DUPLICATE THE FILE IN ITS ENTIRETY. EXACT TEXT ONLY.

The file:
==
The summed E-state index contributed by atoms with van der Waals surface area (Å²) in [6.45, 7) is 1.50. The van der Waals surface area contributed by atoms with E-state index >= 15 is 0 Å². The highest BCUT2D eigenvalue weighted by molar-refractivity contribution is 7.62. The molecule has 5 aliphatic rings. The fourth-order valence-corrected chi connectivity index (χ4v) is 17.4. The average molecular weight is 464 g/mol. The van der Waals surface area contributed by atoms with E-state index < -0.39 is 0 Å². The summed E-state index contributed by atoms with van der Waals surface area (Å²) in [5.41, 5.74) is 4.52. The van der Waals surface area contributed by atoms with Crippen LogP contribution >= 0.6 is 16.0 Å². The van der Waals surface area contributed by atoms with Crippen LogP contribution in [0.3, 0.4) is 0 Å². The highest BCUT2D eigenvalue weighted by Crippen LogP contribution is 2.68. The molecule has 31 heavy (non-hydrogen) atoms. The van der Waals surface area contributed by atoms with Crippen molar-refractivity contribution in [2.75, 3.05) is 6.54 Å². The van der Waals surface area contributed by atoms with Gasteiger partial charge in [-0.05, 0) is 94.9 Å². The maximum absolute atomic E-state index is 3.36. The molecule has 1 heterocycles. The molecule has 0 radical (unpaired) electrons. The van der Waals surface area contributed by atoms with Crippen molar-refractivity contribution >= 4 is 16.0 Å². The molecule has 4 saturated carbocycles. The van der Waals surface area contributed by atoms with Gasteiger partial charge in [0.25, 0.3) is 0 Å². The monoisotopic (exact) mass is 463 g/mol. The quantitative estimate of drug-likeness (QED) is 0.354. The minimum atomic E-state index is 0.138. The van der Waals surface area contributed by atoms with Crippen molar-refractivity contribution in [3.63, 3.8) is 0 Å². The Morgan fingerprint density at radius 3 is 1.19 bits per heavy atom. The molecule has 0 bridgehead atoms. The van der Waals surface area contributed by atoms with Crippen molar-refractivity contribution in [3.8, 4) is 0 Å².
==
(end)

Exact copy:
The summed E-state index contributed by atoms with van der Waals surface area (Å²) in [6.45, 7) is 1.50. The van der Waals surface area contributed by atoms with E-state index >= 15 is 0 Å². The highest BCUT2D eigenvalue weighted by molar-refractivity contribution is 7.62. The molecule has 5 aliphatic rings. The fourth-order valence-corrected chi connectivity index (χ4v) is 17.4. The average molecular weight is 464 g/mol. The van der Waals surface area contributed by atoms with E-state index < -0.39 is 0 Å². The summed E-state index contributed by atoms with van der Waals surface area (Å²) in [5.41, 5.74) is 4.52. The van der Waals surface area contributed by atoms with Crippen LogP contribution >= 0.6 is 16.0 Å². The van der Waals surface area contributed by atoms with Crippen LogP contribution in [0.3, 0.4) is 0 Å². The highest BCUT2D eigenvalue weighted by Crippen LogP contribution is 2.68. The molecule has 31 heavy (non-hydrogen) atoms. The van der Waals surface area contributed by atoms with Crippen molar-refractivity contribution in [2.75, 3.05) is 6.54 Å². The van der Waals surface area contributed by atoms with Gasteiger partial charge in [-0.05, 0) is 94.9 Å². The maximum absolute atomic E-state index is 3.36. The molecule has 1 heterocycles. The molecule has 0 radical (unpaired) electrons. The van der Waals surface area contributed by atoms with Crippen molar-refractivity contribution >= 4 is 16.0 Å². The molecule has 4 saturated carbocycles. The van der Waals surface area contributed by atoms with Gasteiger partial charge in [0.25, 0.3) is 0 Å². The monoisotopic (exact) mass is 463 g/mol. The quantitative estimate of drug-likeness (QED) is 0.354. The minimum atomic E-state index is 0.138. The van der Waals surface area contributed by atoms with Crippen molar-refractivity contribution in [3.63, 3.8) is 0 Å². The Morgan fingerprint density at radius 3 is 1.19 bits per heavy atom. The molecule has 0 bridgehead atoms. The van der Waals surface area contributed by atoms with Crippen molar-refractivity contribution in [3.8, 4) is 0 Å².